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Speak Up!: About Men, Women, Respect, and Sexuality

Speak Up!: About Men, Women, Respect, and Sexuality

Just the other Sunday I went to church.  As I pulled up to an empty building, I quickly looked on line and learned the service was at a different location for a special celebration for the Preacher’s anniversary at the church.  I raced over to catch what I could of the service.

During the service, I went to use the bathroom.  As I walked out, I was greeted by a man, sitting in a chair, who acted like we knew each other. He was very friendly, said “Hello,” in a booming voice, and I looked at him quizzically. “Do I know this guy,” I thought to myself.  I didn’t recognize him, but thought he knew me from going to services, as he asked where I’d been recently.

I was friendly and reserved with him.

Next to him sat another man. They were both in their 50’s or 60’s. This other man didn’t say much with him mouth, but as I talked with the friendly man for a few moments, I watched as his friend kept a straight stare at my crotch. Literally, I don’t think he looked up much.

As I stood there, feeling more and more uncomfortable, I tried to shift my posture slightly, thinking that maybe the way the light was hitting me he could see through the rayon fabric of the pants I was wearing. Even though I did, he kept on staring.  I don’t know why I didn’t do more in that moment: cover the area he seemed to be staring at with my purse, asked him to stop looking at me like that, tell him I felt uncomfortable with the way he was looking at me, etc.

I walked away feeling pissed, angry. I felt uncomfortable. I felt shame.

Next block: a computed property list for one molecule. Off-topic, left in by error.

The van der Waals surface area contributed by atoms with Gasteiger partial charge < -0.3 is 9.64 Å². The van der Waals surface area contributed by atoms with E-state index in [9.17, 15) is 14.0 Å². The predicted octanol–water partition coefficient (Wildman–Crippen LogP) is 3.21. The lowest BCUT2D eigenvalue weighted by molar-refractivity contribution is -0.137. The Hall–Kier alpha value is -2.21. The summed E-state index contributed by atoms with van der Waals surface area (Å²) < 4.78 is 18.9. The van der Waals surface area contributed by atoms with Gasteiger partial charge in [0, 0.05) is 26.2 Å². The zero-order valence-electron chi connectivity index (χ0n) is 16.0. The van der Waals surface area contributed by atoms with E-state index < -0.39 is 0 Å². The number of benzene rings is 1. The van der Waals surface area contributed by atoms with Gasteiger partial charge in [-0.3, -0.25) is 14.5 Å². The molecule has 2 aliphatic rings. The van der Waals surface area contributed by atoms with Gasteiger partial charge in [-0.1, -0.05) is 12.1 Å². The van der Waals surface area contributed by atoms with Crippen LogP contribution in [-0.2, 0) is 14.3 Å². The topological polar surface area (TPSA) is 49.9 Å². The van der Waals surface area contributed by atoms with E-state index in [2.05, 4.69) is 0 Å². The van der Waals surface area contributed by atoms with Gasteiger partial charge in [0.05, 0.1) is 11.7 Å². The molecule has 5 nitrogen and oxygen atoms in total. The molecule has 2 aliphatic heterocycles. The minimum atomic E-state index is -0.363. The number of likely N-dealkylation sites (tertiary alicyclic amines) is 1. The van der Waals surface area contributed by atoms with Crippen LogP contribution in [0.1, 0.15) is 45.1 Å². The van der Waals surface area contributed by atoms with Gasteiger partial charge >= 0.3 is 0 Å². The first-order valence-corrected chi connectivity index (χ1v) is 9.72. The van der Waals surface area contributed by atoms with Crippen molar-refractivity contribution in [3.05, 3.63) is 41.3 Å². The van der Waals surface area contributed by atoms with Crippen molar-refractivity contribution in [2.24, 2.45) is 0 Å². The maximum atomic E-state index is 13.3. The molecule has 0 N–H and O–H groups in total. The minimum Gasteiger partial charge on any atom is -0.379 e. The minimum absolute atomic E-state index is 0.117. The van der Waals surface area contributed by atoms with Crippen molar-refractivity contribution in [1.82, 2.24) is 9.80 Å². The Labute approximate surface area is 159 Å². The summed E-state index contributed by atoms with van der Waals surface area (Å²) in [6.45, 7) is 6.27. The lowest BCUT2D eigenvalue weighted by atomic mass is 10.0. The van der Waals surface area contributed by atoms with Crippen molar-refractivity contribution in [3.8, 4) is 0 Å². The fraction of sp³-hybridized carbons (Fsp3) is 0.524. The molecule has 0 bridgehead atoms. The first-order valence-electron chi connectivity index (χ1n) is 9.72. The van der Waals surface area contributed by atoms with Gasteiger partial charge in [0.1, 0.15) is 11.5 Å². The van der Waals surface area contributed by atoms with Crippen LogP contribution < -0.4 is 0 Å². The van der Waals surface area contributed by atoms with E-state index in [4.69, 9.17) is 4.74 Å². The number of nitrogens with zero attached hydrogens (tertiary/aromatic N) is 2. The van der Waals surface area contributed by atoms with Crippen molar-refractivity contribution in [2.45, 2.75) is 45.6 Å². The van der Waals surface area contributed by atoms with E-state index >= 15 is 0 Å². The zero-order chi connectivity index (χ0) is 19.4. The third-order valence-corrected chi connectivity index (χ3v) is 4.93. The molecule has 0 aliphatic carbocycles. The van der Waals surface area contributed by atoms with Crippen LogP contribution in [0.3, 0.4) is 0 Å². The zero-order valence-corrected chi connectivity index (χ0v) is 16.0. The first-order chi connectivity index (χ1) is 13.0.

I felt silenced by his stare, like I couldn’t say anything about it because that would be rude. And, what if it was me? What if I was the culprit, wearing something that was “too see through,” even though I was modestly fully dressed.

Enough is enough, I thought last night, as I revisited the experience in my mind and noticed I still felt angry about not speaking up to him at that moment!

The words staring coming out of me, “Speak up, speak up,” and I knew I had to grab the recorder and get this one on!

 

In church or wherever, how can we, as grown adults, learn how to respect each other with our eyes, with our minds, with our hearts, with our words, with our actions?

How do you show yourself and others respect?

The time is now for a new paradigm around sex and sexuality, our “human nature.”  There are enough people on the planet.  Our race is not dependent on procreation at this time.

We can learn how to be in relationship with each other in a new way around sex, attraction, sexuality, admiring each others physical beauty, etc., instead of centered on sex and sexuality from solely a mental and biologically centered place.

Lets see what’s possible when we shine a light on sex and sexuality, be open and honest about our feelings from a respectful place, own our desires and wantings, and embody ourselves, all of ourselves.

Peace and Love,

Sarah

Author Info

Sarah Haykel

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